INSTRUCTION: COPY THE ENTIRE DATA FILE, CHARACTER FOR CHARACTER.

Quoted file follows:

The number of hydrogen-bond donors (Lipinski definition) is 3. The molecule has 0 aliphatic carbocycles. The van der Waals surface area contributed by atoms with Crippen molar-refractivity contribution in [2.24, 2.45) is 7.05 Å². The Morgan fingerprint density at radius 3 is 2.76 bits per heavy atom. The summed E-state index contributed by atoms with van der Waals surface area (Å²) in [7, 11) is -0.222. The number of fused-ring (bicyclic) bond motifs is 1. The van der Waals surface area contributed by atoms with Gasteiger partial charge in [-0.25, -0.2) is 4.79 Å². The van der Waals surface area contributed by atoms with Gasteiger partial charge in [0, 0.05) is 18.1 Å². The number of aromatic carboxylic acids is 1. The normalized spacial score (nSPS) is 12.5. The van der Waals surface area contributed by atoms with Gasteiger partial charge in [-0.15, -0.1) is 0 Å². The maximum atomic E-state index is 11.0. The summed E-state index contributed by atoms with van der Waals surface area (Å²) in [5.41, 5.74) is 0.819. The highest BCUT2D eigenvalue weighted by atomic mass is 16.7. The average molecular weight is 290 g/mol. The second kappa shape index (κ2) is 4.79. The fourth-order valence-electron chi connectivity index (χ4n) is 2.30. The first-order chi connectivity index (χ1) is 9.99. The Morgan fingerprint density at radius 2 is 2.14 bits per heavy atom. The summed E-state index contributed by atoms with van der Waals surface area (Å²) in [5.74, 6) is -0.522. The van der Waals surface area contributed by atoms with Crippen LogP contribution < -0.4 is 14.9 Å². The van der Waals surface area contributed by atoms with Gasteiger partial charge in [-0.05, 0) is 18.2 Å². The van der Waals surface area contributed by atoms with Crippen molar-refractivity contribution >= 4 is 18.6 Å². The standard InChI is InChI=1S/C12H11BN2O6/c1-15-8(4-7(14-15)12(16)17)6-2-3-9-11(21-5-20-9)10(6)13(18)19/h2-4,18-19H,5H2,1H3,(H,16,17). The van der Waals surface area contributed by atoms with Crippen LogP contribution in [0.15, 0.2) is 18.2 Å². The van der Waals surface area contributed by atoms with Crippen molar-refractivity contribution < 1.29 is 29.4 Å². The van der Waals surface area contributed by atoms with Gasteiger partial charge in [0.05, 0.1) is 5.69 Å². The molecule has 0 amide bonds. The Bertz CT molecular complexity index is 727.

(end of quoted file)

The number of hydrogen-bond donors (Lipinski definition) is 3. The molecule has 0 aliphatic carbocycles. The van der Waals surface area contributed by atoms with Crippen molar-refractivity contribution in [2.24, 2.45) is 7.05 Å². The Morgan fingerprint density at radius 3 is 2.76 bits per heavy atom. The summed E-state index contributed by atoms with van der Waals surface area (Å²) in [7, 11) is -0.222. The number of fused-ring (bicyclic) bond motifs is 1. The van der Waals surface area contributed by atoms with Gasteiger partial charge in [-0.25, -0.2) is 4.79 Å². The van der Waals surface area contributed by atoms with Gasteiger partial charge in [0, 0.05) is 18.1 Å². The number of aromatic carboxylic acids is 1. The normalized spacial score (nSPS) is 12.5. The van der Waals surface area contributed by atoms with Gasteiger partial charge in [-0.15, -0.1) is 0 Å². The maximum atomic E-state index is 11.0. The summed E-state index contributed by atoms with van der Waals surface area (Å²) in [5.41, 5.74) is 0.819. The highest BCUT2D eigenvalue weighted by atomic mass is 16.7. The average molecular weight is 290 g/mol. The second kappa shape index (κ2) is 4.79. The fourth-order valence-electron chi connectivity index (χ4n) is 2.30. The first-order chi connectivity index (χ1) is 9.99. The Morgan fingerprint density at radius 2 is 2.14 bits per heavy atom. The summed E-state index contributed by atoms with van der Waals surface area (Å²) in [5.74, 6) is -0.522. The van der Waals surface area contributed by atoms with Crippen LogP contribution < -0.4 is 14.9 Å². The van der Waals surface area contributed by atoms with Gasteiger partial charge in [-0.05, 0) is 18.2 Å². The van der Waals surface area contributed by atoms with Crippen molar-refractivity contribution >= 4 is 18.6 Å². The standard InChI is InChI=1S/C12H11BN2O6/c1-15-8(4-7(14-15)12(16)17)6-2-3-9-11(21-5-20-9)10(6)13(18)19/h2-4,18-19H,5H2,1H3,(H,16,17). The van der Waals surface area contributed by atoms with Crippen LogP contribution in [0.15, 0.2) is 18.2 Å². The van der Waals surface area contributed by atoms with Crippen molar-refractivity contribution < 1.29 is 29.4 Å². The van der Waals surface area contributed by atoms with Gasteiger partial charge in [0.05, 0.1) is 5.69 Å². The molecule has 0 amide bonds. The Bertz CT molecular complexity index is 727.